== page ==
by one of his servants, but later examination showed that his blood flow was disrupted due to
a clot near his heart. Saleh was buried two days later in Kampung Empang, Bogor. As
reported in Javanese Bode newspaper, 28 April 1880, his funeral was "attended by various
land lords and Dutch officials, and even by curious students from nearby school."[4]:30

During his stay in Paris, Saleh met Horace Vernet whose painting frequently took themes of
African wildlife. Compared to Vernet, Saleh's painting seems to be more influenced by the
romantic painter Eugne Delacroix. This could be seen in one of Saleh's work, Hunting Lion,
1840, which has similar composition to Delacroix's Liberty Leading the People. However,
Werner Kraus, a researcher in the Southeast-Asian Art Center of Passau, German, said that
Saleh "never mentioned Delacroix. Perhaps he saw Delacroix's, and possibly Vernet's, works
during an exhibiton."[4]:23

The Arrest of Pangeran Diponegoro

The Arrest of Pangeran Diponegoro, 1857, Merdeka Palace Museum, Jakarta.

Raden Saleh is particularly remembered for his historical painting, The Arrest of Pangeran
Diponegoro,[4]:26 which depicted the betrayal of the colonial government to the rebel leader
Prince Diponegoro, thus ending the Java War in 1830. The Prince was tricked into entering
Dutch custody near Magelang, believing he was there for negotiations of a possible ceasefire. He was captured through treachery and later deported.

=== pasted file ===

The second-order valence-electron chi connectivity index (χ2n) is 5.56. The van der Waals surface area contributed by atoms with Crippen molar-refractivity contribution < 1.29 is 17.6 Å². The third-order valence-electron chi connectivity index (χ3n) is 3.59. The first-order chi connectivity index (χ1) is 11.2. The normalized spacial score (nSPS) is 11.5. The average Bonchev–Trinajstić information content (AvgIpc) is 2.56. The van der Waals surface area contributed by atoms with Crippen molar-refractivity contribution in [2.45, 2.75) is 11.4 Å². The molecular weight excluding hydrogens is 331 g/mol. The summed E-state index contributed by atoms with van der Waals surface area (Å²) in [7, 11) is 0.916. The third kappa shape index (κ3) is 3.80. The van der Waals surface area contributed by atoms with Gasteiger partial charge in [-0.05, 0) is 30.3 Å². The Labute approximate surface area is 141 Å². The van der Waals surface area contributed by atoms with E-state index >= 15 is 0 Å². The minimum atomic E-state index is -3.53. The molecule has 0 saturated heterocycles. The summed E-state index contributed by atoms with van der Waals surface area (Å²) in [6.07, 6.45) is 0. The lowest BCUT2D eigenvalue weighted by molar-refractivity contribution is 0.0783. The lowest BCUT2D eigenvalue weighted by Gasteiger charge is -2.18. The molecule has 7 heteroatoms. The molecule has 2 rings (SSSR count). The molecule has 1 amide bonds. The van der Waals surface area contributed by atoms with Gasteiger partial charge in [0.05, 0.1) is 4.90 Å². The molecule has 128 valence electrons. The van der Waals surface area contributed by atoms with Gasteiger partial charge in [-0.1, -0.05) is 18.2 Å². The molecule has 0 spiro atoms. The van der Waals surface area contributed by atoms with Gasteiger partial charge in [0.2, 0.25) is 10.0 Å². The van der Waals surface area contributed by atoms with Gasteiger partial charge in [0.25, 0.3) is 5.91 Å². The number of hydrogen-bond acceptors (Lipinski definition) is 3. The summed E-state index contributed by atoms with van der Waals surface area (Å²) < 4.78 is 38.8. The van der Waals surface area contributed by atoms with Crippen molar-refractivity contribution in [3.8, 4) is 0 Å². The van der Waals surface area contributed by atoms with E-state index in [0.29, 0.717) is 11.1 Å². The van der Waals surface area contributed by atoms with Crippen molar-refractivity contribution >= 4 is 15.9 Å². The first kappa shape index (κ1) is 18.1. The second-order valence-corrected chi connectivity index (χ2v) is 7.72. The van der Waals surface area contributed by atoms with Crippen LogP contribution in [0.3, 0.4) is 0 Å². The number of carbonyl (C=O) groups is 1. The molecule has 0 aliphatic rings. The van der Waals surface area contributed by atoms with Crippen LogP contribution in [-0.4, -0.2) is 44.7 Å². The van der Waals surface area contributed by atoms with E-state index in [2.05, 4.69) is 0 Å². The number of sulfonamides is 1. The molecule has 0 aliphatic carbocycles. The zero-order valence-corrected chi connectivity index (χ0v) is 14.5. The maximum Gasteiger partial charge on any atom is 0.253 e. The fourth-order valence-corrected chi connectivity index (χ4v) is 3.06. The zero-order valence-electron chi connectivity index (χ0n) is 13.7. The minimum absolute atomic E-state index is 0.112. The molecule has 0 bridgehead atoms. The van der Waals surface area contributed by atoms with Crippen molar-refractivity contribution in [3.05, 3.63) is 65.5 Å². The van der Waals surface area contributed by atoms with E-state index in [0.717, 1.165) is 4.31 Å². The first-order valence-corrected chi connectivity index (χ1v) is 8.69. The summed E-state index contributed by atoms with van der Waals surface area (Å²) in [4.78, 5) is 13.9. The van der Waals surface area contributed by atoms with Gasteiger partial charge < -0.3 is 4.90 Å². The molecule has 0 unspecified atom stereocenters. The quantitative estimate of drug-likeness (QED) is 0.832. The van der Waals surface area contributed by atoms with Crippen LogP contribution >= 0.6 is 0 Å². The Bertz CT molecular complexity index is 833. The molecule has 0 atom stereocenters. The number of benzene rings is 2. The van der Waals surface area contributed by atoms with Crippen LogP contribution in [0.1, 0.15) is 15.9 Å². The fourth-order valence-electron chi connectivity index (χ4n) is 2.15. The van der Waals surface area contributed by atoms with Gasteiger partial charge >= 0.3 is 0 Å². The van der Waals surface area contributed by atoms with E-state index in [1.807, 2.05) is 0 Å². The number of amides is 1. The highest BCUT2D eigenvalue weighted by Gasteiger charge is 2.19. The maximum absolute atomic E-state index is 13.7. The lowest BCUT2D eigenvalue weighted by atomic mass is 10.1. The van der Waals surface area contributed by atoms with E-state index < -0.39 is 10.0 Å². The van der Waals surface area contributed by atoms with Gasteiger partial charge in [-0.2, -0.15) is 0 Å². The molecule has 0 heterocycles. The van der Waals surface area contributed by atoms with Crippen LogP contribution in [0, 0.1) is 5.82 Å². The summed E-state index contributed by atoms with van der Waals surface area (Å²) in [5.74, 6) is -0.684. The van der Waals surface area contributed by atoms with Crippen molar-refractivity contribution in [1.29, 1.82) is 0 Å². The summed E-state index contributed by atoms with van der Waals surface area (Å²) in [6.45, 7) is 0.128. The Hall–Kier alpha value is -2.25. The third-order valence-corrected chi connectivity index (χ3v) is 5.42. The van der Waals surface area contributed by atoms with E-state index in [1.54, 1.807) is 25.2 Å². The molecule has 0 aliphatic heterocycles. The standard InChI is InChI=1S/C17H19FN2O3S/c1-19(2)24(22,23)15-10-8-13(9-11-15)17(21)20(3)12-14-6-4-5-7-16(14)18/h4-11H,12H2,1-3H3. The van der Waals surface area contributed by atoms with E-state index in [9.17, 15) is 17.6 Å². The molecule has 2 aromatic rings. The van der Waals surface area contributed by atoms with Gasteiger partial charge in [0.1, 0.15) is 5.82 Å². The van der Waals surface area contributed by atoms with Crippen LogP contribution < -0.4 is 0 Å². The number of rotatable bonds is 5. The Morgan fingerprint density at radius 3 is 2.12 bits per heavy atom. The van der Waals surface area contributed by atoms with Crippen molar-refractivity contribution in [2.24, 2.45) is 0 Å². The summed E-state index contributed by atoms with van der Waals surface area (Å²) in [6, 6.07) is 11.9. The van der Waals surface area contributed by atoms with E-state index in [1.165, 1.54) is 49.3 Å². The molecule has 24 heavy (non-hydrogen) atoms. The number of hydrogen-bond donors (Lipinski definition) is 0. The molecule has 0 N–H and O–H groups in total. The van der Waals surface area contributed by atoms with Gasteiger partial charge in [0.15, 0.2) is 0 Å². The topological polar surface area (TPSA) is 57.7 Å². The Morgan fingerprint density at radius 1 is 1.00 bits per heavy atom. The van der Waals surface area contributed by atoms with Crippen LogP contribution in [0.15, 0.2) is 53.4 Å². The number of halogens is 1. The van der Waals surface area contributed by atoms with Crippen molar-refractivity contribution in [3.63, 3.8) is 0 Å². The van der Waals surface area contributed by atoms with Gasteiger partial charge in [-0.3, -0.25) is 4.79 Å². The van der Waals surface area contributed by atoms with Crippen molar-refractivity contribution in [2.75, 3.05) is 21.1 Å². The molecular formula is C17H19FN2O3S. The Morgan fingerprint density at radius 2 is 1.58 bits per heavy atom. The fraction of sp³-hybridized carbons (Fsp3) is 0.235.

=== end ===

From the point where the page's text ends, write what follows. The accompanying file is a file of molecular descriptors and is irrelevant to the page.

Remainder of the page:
The event had been previously painted by a Dutch painter Nicolaas Pieneman, commissioned
by Lieutenant General Hendrik Merkus de Kock. It is thought that Saleh saw this painting

during his stay in Europe. Saleh made significant changes in his version of the painting;
Pieneman painted the scene from the right, Saleh from the left. Pieneman depicts Diponegoro
with resigned expression, while in Saleh's he appears to be outraged. Pieneman gave his
painting the tittle Submission of Prince Diponegoro, while Saleh gave The Arrest of
Pangeran Diponegoro. It is known that Saleh deliberately painted Diponegoro's Dutch
captors with large heads to make them appear monstrous, as opposed to the more
proportionally depicted Javanese.[4]:26
Raden Salehs work has been regarded as a sign of incipient nationalism in what was then the
Dutch East Indies.[5] This can also be seen it the depiction of Diponegoro's men. Pieneman
had never been to the Indies, and so depicted Diponegoro's men in a more Arabic fashion.
Saleh's version has a more accurate depiction of native Javanese clothing, with some figures
wearing batik and blangkon.
Saleh finished this painting in 1857 and presented it to Willem III of Netherlands in Den
Haag. It was returned to Indonesia in 1978 as a realization of a cultural agreement between
the two countries in 1969, regarding the return of cultural items which were took, lent, or
exchanged to the Dutch in the previous eras. However, the painting did not fall under any of
those category because Saleh presented it to the King of Netherland and was never in the
possession of Indonesia. It was returned as a gift from the Royal Palace of Amsterdam, and is
currently displayed at the Merdeka Palace Museum in Jakarta.[4]:26


Winter Scenery (1830)

Portrait of Jean Chrtien Baud (1835)

Portrait of Johannes van den Bosch (1836)

Portrait of Herman Willem Daendels (1838)

Lion attacking a horse (1840)

Self-portrait (1841)

Deer Hunt (1846)

Javanese Landscape, with Tigers Listening to the Sound of a Travelling Group (1849)

Six Horsemen Chasing Deer (1860)

A Flood in Java (1865-1875)

Javanese Mail Station (1876)